Nov 22 2013

ReThink Reviews: The Book Thief

Rethink Reviews | Published 22 Nov 2013, 10:44 am | Comments Off on ReThink Reviews: The Book Thief -

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Rethink ReviewsTaking a deeper look at current and past films and how they relate to the world today.

Jonathan Kim is an independent film critic who writes and produces film reviews for Uprising and other outlets. He is a former co-producer at Brave New Films.

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When I reviewed ‘12 Years A Slave’, I said that it might help America come to grips with the horrors of slavery and our nation’s racist roots if slavery was addressed more often in film the way the Holocaust and Nazism have been portrayed in popular entertainment. Those films left little doubt amongst a worldwide audience, regardless of one’s interest in history, that the Nazis’ goals, beliefs, and methods were an absolute wrong and a crime against humanity. That said, with seemingly every aspect of this tragedy examined exhaustively, is it possible that all the lessons of World War II have been presented and there are no new stories left to tell? And does this explain why would-be Oscar bait like ‘The Book Thief’, which follows an orphaned girl in a World War II-era German village, feels so mawkish and unnecessary?

Based on Markus Zusak’s best-selling novel, ‘The Book Thief’ is about an illiterate 9-year-old girl named Liesel (played by a plucky, big-eyed Sophie Nélisse) whose communist mother seeks to protect Liesel by sending her to live in an idyllic German village. Her foster parents are Hans, a kind and playful housepainter played by Geoffrey Rush, and Rosa, a mean, brusque laundress played by Emily Watson. With Liesel heartbroken over her absent mother and the death of her younger brother, Hans consoles her by teaching her to read from a book she had stolen.

Books, as you’d imagine, wind their way throughout ‘The Book Thief’, as Liesel goes on to steal another book from a book burning rally and more books from the mayor’s wife (played by Barbara Auer), who soothes her sadness over her dead son by giving Liesel access to her personal library. From what I’ve gathered from the novel’s Wikipedia page, the redemptive and destructive power of words is the book’s main theme. Unfortunately, this gets lost among the film’s several subplots, which often makes ‘The Book Thief’ feel like a curiously sanitized take on some of Holocaust movies’ biggest clichés.

There’s the subplot of Hans’ refusal to join the Nazi party and the pressure and scrutiny that draws to his family. To further prove Hans’ bona fides as a “good German”, Hans risks his family’s safety by harboring a war buddy’s Jewish son (played by Ben Schnetzer) in the basement, who befriends Liesel as he’s nursed back to health. Then there’s also the friendship between Liesel and Rudy, a boy next door (played by Nico Liersch) who has a crush on Liesel, though Rudy’s athletic prowess and Aryan looks draw the interest of the Nazis, who select him to attend a special academy that would separate him from Liesel. There’s also the townspeople’s frequent retreats to underground shelters as Allied bombs land on the town, with Liesel comforting people by telling stories. And did I mention that ‘The Book Thief’ is narrated by Death? That’s right, Death himself (voiced by Roger Allam) as a gentle and bemused Reaper who takes a special interest in Liesel, which is a drag on the story and seems strangely insensitive considering that other thing going on in Germany at the time.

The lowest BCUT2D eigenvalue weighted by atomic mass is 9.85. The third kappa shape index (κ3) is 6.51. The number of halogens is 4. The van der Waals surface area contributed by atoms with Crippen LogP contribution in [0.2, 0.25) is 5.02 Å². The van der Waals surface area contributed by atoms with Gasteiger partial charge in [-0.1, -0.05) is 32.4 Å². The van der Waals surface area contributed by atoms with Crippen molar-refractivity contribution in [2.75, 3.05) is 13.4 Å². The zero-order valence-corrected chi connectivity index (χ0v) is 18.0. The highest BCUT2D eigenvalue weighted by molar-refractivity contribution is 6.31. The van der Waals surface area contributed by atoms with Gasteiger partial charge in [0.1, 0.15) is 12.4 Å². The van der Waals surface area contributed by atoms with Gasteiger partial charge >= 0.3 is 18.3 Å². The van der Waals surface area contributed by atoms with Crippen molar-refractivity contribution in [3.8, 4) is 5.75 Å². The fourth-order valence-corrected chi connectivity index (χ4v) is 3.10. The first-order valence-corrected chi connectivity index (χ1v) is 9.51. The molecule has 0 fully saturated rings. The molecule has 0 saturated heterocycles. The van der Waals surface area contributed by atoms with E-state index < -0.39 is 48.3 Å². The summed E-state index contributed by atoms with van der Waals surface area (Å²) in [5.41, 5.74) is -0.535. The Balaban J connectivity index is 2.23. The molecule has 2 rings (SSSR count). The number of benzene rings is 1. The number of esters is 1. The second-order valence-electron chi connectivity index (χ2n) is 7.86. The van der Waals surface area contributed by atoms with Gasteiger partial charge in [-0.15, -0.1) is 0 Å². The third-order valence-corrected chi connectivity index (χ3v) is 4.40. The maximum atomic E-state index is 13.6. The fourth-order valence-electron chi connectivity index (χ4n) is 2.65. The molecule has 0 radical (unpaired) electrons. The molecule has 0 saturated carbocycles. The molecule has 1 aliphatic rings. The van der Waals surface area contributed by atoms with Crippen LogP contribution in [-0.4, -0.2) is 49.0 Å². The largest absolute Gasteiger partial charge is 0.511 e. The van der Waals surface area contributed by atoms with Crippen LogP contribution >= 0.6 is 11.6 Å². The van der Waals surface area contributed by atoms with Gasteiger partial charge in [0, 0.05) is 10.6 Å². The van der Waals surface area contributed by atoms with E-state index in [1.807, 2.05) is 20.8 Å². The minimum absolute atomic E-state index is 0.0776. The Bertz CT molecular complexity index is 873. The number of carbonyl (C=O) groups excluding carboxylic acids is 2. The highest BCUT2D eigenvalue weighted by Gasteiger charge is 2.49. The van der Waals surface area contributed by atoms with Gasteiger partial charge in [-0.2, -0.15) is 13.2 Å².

That thing being the Holocaust, whose horrors only figure lightly and fairly bloodlessly in the film when a group of Jews are marched through the town. But the biggest problem with ‘The Book Thief’ is it’s complete lack of anything new, informative, or insightful, making it feel like it was written by someone who knew nothing about World War II other than what they’d seen in a handful of movies but really wanted you to know that some Germans during Nazi rule were actually pretty nice — which has also been covered.

But maybe the bigger issue is that, after decades and hundreds of movies, maybe there really isn’t anything new to be said about World War II, the Nazis, and the Holocaust that hasn’t been said (and said very well) before, unlike with slavery and the comparatively scant number of dramatic films on the topic. While it’s important to make sure the Holocaust isn’t forgotten, I don’t feel the need to keep watching movies belaboring its lessons to the point of obsession or morbidity. Maybe that’s why a film like ‘12 Years A Slave’ feels so important and needed, while ‘The Book Thief’, while technically solid, just feels like unnecessary, boilerplate Oscar bait.

‘The Book Thief’ is rated PG-13 and is in select theaters now.

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